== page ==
In 2008 more than 1.1 million birds were illegally slaughtered in Cyprus by trappers eager to feed a lucrative demand for banned Warbler ’delicacies’
Cyprus lies on a key migratory route; for years now bird trapping has been a very common activity. Trappers use either fine mist nets or sticks dipped in sticky lime.
The trend showed that last winter mist netting activities considerably increased, while the trapping reached the highest level for five years. Approximately, 90 % of the migratory birds which fly over Cyprus each year are protected.
"It is an unacceptable toll and a depressing trend, which ever way you look at it", said Martin Hellicar, Executive Manager at Birdlife Cyprus. BirdLife Cyprus have been systematically monitoring illegal trapping with mist nets and limesticks since 2002, with the support of the RSPB (BirdLife in the UK).
"We have been collecting condemning data on this problem for years, but when it comes to the ‘delicacies‘ on peoples' plates, decision makers don't really want to know" —Martin Hellicar, Executive Manager at Birdlife Cyprus
Trappers usually target Song Thrushes Turdus philomelos or migrant birds such as Blackcap Sylvia atricapilla, which are then served in restaurants as ambelopoulia 'delicacies', for up to five Euros a piece. The trapping methods are so indiscriminate that up to 100 species of bird are known to have been captured.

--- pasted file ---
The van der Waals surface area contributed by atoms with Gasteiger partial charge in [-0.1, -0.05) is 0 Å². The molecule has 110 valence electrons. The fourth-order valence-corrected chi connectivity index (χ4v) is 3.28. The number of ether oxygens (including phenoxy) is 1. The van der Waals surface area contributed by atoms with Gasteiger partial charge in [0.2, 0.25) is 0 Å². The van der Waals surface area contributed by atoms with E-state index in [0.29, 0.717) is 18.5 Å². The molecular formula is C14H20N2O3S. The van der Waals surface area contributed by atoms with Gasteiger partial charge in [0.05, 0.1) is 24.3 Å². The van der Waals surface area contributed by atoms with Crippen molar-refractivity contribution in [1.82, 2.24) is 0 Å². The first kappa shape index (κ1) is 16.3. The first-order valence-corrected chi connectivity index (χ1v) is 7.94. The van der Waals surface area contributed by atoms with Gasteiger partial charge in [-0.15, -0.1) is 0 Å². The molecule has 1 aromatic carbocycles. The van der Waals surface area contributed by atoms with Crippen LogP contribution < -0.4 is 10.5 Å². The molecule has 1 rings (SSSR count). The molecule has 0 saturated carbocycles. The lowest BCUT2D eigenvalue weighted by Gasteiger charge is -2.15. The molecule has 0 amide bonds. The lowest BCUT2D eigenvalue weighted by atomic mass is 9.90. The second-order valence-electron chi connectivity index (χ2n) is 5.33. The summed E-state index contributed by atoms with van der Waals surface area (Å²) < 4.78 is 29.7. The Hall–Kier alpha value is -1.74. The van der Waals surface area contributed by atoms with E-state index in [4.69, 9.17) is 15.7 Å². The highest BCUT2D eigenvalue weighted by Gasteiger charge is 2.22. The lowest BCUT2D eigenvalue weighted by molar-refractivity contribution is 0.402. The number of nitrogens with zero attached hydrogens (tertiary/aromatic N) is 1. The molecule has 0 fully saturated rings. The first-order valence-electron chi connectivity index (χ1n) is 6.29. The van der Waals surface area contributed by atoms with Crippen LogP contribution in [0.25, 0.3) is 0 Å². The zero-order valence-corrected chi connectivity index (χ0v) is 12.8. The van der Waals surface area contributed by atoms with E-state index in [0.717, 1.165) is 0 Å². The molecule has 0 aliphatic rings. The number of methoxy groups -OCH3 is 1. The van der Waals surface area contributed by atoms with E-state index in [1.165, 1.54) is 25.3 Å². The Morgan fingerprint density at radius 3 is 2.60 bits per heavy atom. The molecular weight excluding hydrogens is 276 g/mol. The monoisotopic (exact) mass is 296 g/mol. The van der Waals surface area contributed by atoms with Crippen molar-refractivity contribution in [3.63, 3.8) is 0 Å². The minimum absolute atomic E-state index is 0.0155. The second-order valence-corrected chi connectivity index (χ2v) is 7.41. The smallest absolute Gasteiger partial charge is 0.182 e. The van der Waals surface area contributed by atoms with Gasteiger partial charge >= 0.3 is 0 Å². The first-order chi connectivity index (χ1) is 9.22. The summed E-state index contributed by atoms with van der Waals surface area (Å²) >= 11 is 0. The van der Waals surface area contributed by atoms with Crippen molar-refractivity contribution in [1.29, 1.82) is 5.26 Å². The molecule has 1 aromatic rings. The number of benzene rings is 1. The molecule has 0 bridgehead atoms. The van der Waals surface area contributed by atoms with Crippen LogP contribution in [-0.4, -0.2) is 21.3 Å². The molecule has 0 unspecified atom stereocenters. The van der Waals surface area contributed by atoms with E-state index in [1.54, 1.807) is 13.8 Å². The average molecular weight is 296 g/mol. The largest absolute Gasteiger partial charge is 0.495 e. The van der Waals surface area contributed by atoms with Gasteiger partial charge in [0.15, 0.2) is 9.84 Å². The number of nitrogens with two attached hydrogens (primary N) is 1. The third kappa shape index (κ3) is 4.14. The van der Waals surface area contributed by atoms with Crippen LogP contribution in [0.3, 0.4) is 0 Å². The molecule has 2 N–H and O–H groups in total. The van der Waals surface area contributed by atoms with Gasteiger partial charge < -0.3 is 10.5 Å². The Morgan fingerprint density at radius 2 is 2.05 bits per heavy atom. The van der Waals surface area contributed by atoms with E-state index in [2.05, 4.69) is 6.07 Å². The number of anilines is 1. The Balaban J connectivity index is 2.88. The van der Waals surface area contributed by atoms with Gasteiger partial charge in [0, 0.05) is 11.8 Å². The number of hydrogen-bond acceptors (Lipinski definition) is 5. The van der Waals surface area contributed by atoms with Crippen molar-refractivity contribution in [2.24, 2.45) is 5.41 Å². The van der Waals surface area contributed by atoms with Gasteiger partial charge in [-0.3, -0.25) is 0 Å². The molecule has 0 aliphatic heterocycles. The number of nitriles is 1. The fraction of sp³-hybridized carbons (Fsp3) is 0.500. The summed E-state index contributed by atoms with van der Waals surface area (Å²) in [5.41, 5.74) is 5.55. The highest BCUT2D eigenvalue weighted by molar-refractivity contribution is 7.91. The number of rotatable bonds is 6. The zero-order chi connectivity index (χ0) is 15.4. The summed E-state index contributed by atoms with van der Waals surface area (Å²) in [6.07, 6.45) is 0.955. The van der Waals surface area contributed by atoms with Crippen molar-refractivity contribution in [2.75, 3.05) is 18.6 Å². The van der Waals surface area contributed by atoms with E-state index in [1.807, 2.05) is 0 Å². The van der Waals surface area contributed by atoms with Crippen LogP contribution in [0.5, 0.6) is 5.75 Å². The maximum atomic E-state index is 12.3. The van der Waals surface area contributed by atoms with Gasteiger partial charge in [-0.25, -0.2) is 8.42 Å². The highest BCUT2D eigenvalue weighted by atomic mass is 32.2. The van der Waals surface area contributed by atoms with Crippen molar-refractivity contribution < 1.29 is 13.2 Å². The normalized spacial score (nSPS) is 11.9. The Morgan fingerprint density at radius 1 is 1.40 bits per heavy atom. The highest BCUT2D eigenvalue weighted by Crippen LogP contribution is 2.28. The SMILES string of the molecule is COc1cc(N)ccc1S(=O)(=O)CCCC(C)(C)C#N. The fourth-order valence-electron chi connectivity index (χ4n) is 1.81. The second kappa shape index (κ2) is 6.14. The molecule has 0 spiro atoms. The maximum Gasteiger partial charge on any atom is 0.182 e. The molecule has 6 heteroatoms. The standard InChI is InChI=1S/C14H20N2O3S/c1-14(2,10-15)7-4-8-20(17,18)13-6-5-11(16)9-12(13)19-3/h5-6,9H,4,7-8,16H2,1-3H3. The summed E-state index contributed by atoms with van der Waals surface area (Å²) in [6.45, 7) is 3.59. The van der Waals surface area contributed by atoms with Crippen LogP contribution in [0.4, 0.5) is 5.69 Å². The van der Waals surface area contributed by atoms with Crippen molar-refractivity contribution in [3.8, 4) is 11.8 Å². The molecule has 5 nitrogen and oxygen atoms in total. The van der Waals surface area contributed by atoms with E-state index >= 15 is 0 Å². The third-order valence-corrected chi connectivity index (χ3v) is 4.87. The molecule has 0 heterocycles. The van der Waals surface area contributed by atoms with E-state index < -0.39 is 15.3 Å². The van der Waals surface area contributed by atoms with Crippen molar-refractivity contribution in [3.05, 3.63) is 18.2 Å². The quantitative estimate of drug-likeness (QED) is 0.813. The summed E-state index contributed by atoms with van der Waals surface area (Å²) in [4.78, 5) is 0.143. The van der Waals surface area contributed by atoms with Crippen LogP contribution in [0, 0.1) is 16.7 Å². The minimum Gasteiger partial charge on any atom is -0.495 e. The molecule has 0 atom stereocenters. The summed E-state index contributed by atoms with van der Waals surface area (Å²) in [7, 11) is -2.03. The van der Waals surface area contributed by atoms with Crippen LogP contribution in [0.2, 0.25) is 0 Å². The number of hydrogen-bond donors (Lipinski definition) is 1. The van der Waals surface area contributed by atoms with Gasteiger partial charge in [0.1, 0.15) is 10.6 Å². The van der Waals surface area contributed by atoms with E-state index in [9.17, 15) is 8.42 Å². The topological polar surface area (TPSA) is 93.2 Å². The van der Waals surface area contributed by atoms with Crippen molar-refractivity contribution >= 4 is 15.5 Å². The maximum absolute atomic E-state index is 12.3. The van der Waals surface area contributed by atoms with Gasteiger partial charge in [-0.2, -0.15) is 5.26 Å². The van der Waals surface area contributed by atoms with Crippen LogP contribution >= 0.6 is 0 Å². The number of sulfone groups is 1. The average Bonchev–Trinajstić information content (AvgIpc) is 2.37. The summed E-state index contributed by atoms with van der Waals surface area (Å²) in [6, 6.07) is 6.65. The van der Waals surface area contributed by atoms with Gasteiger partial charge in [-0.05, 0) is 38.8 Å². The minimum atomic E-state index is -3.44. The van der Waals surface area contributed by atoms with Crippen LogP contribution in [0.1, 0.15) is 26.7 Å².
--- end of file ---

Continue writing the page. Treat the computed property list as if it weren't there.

"Bird trapping is coming back to haunt us in a big way and the reason is the same as it has always been: there is a lot of money to be made out of it, and it will continue as long as restaurants are allowed to break the law”, said Hellicar.
The banned bird delicacies remain widely available, because in 2008 only 9 restaurateurs were charged for serving ambelopoulia.
"We have been collecting condemning data on this problem for years, but when it comes to the ‘delicacies‘ on peoples' plates, decision makers don't really want to know."
A report on the situation, compiled by Birdlife Cyprus and RSPB, has been submitted to the Wildlife Committee of the Council of Europe, the Cypriot government and the European Commission.
In response to worrying declines, BirdLife has launched the Born to Travel Campaign to protect migratory waterbirds, soaring birds and songbirds along the African-Eurasian flyway. Born to Travel is a perfect example of how effectively our unique BirdLife Network meshes together as a united force to take action for conservation.